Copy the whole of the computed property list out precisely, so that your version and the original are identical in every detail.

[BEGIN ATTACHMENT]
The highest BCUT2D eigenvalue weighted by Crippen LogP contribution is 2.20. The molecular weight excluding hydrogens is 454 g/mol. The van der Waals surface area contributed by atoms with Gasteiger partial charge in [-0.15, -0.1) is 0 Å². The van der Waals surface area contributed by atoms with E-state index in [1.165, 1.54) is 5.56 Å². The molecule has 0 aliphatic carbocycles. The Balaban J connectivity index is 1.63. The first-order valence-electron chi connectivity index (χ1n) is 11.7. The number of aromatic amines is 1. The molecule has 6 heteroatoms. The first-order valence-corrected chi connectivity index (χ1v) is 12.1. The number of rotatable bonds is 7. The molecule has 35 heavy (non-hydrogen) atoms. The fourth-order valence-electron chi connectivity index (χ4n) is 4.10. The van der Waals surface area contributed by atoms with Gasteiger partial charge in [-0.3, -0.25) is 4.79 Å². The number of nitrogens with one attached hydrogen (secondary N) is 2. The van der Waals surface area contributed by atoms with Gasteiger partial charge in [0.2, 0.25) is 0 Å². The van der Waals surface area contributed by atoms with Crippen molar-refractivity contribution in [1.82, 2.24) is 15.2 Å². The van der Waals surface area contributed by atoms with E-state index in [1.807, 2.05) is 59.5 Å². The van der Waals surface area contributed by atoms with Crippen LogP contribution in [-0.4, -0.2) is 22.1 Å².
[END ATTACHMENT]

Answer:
The highest BCUT2D eigenvalue weighted by Crippen LogP contribution is 2.20. The molecular weight excluding hydrogens is 454 g/mol. The van der Waals surface area contributed by atoms with Gasteiger partial charge in [-0.15, -0.1) is 0 Å². The van der Waals surface area contributed by atoms with E-state index in [1.165, 1.54) is 5.56 Å². The molecule has 0 aliphatic carbocycles. The Balaban J connectivity index is 1.63. The first-order valence-electron chi connectivity index (χ1n) is 11.7. The number of aromatic amines is 1. The molecule has 6 heteroatoms. The first-order valence-corrected chi connectivity index (χ1v) is 12.1. The number of rotatable bonds is 7. The molecule has 35 heavy (non-hydrogen) atoms. The fourth-order valence-electron chi connectivity index (χ4n) is 4.10. The van der Waals surface area contributed by atoms with Gasteiger partial charge in [-0.3, -0.25) is 4.79 Å². The number of nitrogens with one attached hydrogen (secondary N) is 2. The van der Waals surface area contributed by atoms with Gasteiger partial charge in [0.2, 0.25) is 0 Å². The van der Waals surface area contributed by atoms with Crippen molar-refractivity contribution in [1.82, 2.24) is 15.2 Å². The van der Waals surface area contributed by atoms with E-state index in [1.807, 2.05) is 59.5 Å². The van der Waals surface area contributed by atoms with Crippen LogP contribution in [-0.4, -0.2) is 22.1 Å².